EDIT: The initial premise of this question was that
screen didn't work properly on stock Debian Jessie, and I was looking for workarounds. This turns out to be an artifact of a low sample size -- I have since verified that a fresh Debian Jessie install runs
screen correctly, so obviously Something Else is wrong.
The amended question is: I have somehow broken a Debian Jessie system, and the only apparent symptom is that
screen sessions terminate on logout, and there's some circumstantial evidence that dbus connectivity might be involved. Can someone suggest what I might have broken?
I realize this changes it to a broad and possibly un-answerable question, but that's where I'm at now.
Original question continues here:
I know there's been some prior discussion of this, but I can't seem to find all the relevant info in one place, and combining disparate sources is not working for me.
I have a stock Debian "jessie" system, and am unable to ssh into it, run background sessions with the "screen" tool, and have them persist after I exit the parent SSH session. I believe I am running into an issue with systemd sessions, and have taken a number of measures that are supposed to fix it, but it's still not working.
I've read the bug report here: Debian bug report 825394. As a consequence of that research, I ensured that user sessions run the "pam_systemd.so" library in /etc/pam.d/common-session, ran "loginctl enable-linger username" for the account in question, and checked that "KillUserProcesses" is set to "no" in /etc/systemd/login.defs.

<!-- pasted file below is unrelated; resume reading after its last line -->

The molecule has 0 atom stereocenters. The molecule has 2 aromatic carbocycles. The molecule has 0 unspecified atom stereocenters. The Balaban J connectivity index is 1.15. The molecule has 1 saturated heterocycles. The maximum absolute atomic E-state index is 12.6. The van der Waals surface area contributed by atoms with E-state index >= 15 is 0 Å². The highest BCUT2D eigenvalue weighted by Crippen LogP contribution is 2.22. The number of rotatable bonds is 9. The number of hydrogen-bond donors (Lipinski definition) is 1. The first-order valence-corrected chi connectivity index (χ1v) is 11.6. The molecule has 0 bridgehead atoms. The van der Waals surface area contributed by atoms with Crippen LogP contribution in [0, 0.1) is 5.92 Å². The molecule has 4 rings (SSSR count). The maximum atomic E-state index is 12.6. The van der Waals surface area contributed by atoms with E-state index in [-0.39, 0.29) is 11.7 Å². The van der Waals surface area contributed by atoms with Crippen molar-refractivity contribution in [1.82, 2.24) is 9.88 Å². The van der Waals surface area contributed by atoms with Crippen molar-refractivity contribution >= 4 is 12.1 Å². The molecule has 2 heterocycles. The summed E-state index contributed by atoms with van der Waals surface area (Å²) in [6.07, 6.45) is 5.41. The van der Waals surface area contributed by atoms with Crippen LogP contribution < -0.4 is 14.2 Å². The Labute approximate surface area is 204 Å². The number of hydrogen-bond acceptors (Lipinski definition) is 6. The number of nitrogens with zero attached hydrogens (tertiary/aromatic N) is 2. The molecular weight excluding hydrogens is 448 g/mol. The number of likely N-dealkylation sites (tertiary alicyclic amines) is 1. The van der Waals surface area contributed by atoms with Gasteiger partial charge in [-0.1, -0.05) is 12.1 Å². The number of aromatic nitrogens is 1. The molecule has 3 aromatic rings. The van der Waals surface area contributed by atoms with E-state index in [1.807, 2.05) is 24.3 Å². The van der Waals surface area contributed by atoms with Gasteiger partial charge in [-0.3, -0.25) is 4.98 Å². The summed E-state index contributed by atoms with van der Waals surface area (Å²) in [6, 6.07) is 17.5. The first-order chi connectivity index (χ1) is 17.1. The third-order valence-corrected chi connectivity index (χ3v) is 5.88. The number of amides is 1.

I have also followed up on the screen "autodetach" setting, from a prior StackExchange post: StackExchange screen question
With these settings, it seems I should be able to do:
systemd-run --scope --user screen
The issue arising from this is that that systemd-run --user wants to connect to the user's dbus session to reach the user's service manager, and ssh connections do not launch dbus, nor, it seems to me, should they -- the whole point of this operation is to do something whose lifetime is longer than that of the enclosing SSH session, which presumably will (and should) tear down the dbus session when it exits.
I have the feeling that I've gone in a circle, and have come back to the problem of wanting a sub-process to persist after log-out.
Debian Jessie currently ships version 215 of systemd, and version 4.2.1 of screen, which does not, as-packaged, include PAM support.
I have a secondary goal of minimizing the level of intervention on the system -- with sufficient guidance, I could probably craft an /etc/pam.d/screen file, but I am hoping for a simpler solution.
Is there a known set of steps for Debian Jessie in particular that will convince systemd to honor my intentions in this case?